Crops and crop production for the bio-based economy will need to possess several attributes. They will need to be reliably available for industrial plant operation 365 days per year. The crop will need to be competitively priced with respect to imported petroleum, e.g. $33/dry tonne (t) ($30/ton) at the farm gate. They will need to be transportable at minimum cost, storable for at least a year, and processable. The engineering skills for solid sources are less developed than those for liquids.

The initial biosources will be unused crop residues, waste and add-on uses for existing crops, e.g. starch and oil crops. The intermediate-term sources will be easily domesticated native crops, e.g. switchgrass (Panicum virgatum L., Poaceae) and transgenics, e.g. high lauric canola (Brassica napus L., Brassicaceae).

In the longer term, there will be dedicated biosources for energy, chemicals, and materials. Examples are switchgrass and hybrid poplar (Populus deltoides Bartr. ex Marsh. × Populus nigra L., Salicaceae) for liquid fuels. Cropping or management systems will need to be developed for these industrial crops with production enhancement, as was necessary for food, feed, and fiber crops. Much of the public effort in production agriculture should focus on these crops rather than on the major food, feed, and fiber crops, with which private-sector research now provides the major effort. Productivity targets need to be set. For example, commercial switchgrass production of 18 dry t/ha (8 tons/acre) in two years, 22.5 (10) in five years and 27 (12) in ten years. Ten years of switchgrass yields in Oklahoma have averaged about 18 t/ha (8 tons/acre) for the best cultivars (Fuentes 2002). These dedicated biosources will be combinations of established, transgenic, and new polysaccharide, oil, fiber, and high-value chemical crops. Domestication of new crops is often very high risk, and can take a long time. Public-sector leadership will be necessary for domestication of new crops.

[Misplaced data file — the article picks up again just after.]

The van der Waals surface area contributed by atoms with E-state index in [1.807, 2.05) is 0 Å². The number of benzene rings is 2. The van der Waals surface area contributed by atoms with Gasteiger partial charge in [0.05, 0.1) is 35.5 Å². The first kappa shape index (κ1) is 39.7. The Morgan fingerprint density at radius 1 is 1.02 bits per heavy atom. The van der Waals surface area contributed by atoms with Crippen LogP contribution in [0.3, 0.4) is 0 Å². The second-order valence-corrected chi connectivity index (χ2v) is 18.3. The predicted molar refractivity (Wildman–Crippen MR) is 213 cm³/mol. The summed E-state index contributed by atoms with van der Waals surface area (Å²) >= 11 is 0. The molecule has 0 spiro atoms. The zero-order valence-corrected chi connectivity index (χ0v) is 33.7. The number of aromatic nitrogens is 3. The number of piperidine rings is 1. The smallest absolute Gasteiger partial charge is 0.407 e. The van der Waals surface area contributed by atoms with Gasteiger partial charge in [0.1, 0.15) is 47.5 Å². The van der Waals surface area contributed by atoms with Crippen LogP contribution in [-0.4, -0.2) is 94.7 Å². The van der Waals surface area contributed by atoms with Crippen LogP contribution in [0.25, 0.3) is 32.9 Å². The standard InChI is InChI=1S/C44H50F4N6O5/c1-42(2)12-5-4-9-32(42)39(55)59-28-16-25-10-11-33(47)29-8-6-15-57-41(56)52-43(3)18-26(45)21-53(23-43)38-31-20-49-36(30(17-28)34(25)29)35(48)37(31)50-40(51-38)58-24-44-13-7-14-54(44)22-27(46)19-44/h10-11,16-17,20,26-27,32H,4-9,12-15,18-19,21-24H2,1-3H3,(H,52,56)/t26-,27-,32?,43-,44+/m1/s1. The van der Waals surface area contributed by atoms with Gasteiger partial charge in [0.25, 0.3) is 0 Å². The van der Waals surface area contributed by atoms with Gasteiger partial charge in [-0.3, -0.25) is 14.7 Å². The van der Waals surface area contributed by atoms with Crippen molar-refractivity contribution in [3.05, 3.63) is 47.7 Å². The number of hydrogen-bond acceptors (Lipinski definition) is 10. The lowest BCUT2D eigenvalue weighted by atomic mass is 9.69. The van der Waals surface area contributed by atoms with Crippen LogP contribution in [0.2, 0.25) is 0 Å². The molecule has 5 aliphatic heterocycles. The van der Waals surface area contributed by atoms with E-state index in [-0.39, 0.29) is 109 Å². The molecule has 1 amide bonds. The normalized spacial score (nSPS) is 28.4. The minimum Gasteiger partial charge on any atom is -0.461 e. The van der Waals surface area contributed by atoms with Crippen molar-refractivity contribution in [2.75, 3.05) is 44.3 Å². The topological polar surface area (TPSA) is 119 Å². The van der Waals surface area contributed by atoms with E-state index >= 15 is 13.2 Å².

The major commodity opportunity for the bio-based economy is in energy and, within the energy sector, liquid fuels. Two liquid fuels, ethanol and biodiesel—the methyl esters of plant fatty acids—are the most promising. Biodiesel contribution will be limited due to restricted availability of low-cost fats and oils. Ethanol’s contribution could amount to 50+% of our gasoline consumption.

Currently, ethanol usage is 1 to 2% of liquid fuels. It is produced mainly from the starch of maize (Zea mays L., Gramineae), with animal feed and hot water as by-products. Twenty-five kg (1 bushel) of corn produces 9.8 L (2.6 gallons); an average corn yield of 9.41 t/ha (150 bu/acre) produces 1,480 L (390 gallons). It would require 93 Mha (230 million acres) of maize to produce 340 GL (90 billion gallons) of ethanol, overwhelming the market for animal-feed by-product. Furthermore, ethanol from maize costs $0.33 to 0.40/L ($1.25–1.50/gallon), and is subsidized. Maize ethanol is inadequate on quantity and too expensive utilizing a high-production-cost crop. Maize- and other grain-starch ethanol is not the long-term answer.

A possible intermediate step in liquid-fuel ethanol is the use of cellulosics and hemicellulosics in which 5- and 6-carbon plant sugars are fermented to ethanol. The advantage of this process is low cost in terms of sources, e.g. crop residues and waste. The disadvantage is the need for various pretreatments, most, if not all, of which have limitations. Also the capital cost of construction of processing plants is reported to be up to $1.06/L ($4/gallon) of annual production capacity, which results in high debt service and poor return on capital. Targets of $0.22/L ($0.85/gallon) in 2005 and $0.19/L ($0.73/gallon) in 2010 are proposed.

The ultimate process for ethanol production from plant material must use all of the carbon in the plant—polysaccharides, fats, proteins, and lignin. A combination of a physical and/or chemical process with a chemical or biological process is needed. An example might be gasification followed by biological/enzymatic or chemical catalytic conversion to ethanol. Conversion to hydrogen for fuel cells is another possibility. A thermo-chemical process is another related approach (Kuester 1998). Research and development of such processes are occurring. A cost goal of $0.18/L ($0.70/gallon) in 2005 and 0.13/L ($0.50) in 2010 is suggested. With 27 t biomass/ha (12 tons/acre) and 626 L of ethanol/t (150 gallons/ton) 1 ha would produce 16,800 L of ethanol, compared to 3,650 L from corn (i.e. an acre would produce 1,800 gallons compared to 390 gallons from maize). Some 340 GL of ethanol (90 billion gallons) would be produced on only 20 Mha (50 million acres) of non-prime agricultural land; our current annual consumption of gasoline is 490 GL (130 billion gallons). Energy self-sufficiency in gasoline-type fuel is possible with this ultimate process, without affecting food production on prime agricultural land.